Based upon the 2007 play by David Lindsay-Abaire who also provided the screenplay for this translation to the big screen, Rabbit Hole is a one of a kind powerful dramatic piece that owes it to both Nicole Kidman and Aaron Eckhart to play the central characters of Becca and Howie as the married couple coming to grips with the death of their young son. Directed by John Cameron Mitchell, this snapshot of the couple's life is an examination of how people deal with immense grief, and thankfully isn't plodding on melodrama, but reliant on strong scenes that bring out both the best and worst of human emotions without going overboard.
There are many ways in which we deal with grief. Some get addicted to therapy sessions, being able to wallow out in self pity to others or to a counselor, finding it difficult to give up an avenue in which there's a ready listening ear. Others may find crutches in addictive material such as hitting the bottle, the smoking of drugs to bring on a high, or perhaps even through sex. New hobbies could be picked up, or how about a thorough spring-cleaning to get rid of most stuff that remind you of happier times that once were. There are countless of methods involved, and Rabbit Hole succinctly runs through each without you even knowing, in an unobtrusive manner in its narrative, which is why this film worked wonders.
But not all is doom and gloom in its compact narrative, as ultimately it's how we find the courage to let go and move on in life, where a singular, no doubt tragic, shouldn't be that one road block in our leading of our lives. There were moments of unintentional comedy that plays on ambiguity and perception during the part where Aaron Eckhart's Howie hosts a prospective family to whom to sell a house to, and that was as effectively movie yet comical in a bleak manner, ramming home the point that he's perhaps the more sentimental of the couple in finding it difficult to let go.
Not willing to be outshone by Aaron Eckhart, Nicole Kidman also puts on an Oscar winning perfomance as the housewife who had given up her high flying career, and becomes almost like a recluse in not wanting to mix too much with neighbours and friends lest they bring up her deceased kid inadvertently. There's a mix of emotions that Kidman displays brilliantly through the many subplots her character got involved in, from that with her sister's pregnancy out of wedlock no thanks to her musician boyfriend, and that of stalking her son's killer (Miles Teller), the latter of which subtly begins a healing process that's undoubtedly painful, before finding solace in the difficulties of enacting forgiveness.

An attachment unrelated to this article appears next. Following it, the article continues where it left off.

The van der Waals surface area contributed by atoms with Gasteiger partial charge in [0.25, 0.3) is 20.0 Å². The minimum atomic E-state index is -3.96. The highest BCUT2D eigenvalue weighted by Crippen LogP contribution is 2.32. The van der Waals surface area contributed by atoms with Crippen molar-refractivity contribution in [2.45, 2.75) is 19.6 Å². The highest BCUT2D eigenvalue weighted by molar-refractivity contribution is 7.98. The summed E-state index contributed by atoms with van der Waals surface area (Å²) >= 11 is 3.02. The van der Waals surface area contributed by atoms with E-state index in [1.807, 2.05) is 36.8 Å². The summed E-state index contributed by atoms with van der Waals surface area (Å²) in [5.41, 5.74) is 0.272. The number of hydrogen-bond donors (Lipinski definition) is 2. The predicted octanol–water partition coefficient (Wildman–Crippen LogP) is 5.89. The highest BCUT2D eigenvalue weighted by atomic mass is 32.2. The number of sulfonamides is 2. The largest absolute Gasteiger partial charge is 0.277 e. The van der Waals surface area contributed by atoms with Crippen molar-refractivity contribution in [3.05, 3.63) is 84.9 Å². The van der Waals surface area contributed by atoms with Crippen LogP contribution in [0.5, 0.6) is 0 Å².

What also made the film powerful is how restraint it is in telling its story, without finding the urge to want to put everything verbatim on screen. You're keep on a tight leash as to what exactly happened to Howie and Becca's son, and the manner of the reveal shows again the brilliance of David Lindsay Albaire's story, and John Cameron Mitchell's direction that prefers to let your mind do all the imagination it does. Expectations and anticipation is also kept high as you're kept wondering just how Howie and Becca's marriage will turn out, whether it can weather the impending storm they get themselves into when certain situations threaten to blow up, especially when we witness each side starting to keep little secrets from each other - catalysts for a doom in relationships if you will - with warning lights flashing that these will lead to unnecessary strain that we do see it happening.
I also enjoyed the key discussions on parallel universes, playing with the possibility that there are infinite numbers of us out there living parallel lives which could be something similar or vastly different from the path we've undertaken. It's a play of the mind with the many what if scenarios that we encounter, and wonder how it could actually play off should a different decision be taken, ones that will spiral differently, and perhaps bring a smile to our face knowing that there must be one specific path with lady luck and positive decisions making it ideal, one that exists somewhere out there, but it's just unfortunate not on the path we're currently in.
While it's all quite doom and gloom witnessing how a couple go through and deal with their pain, there's this sliver of hope always finding its way, and the real deal here is the type of positive encouragement to cry, and a way out of depression through a sliver of a hopeful future presented. Recommended!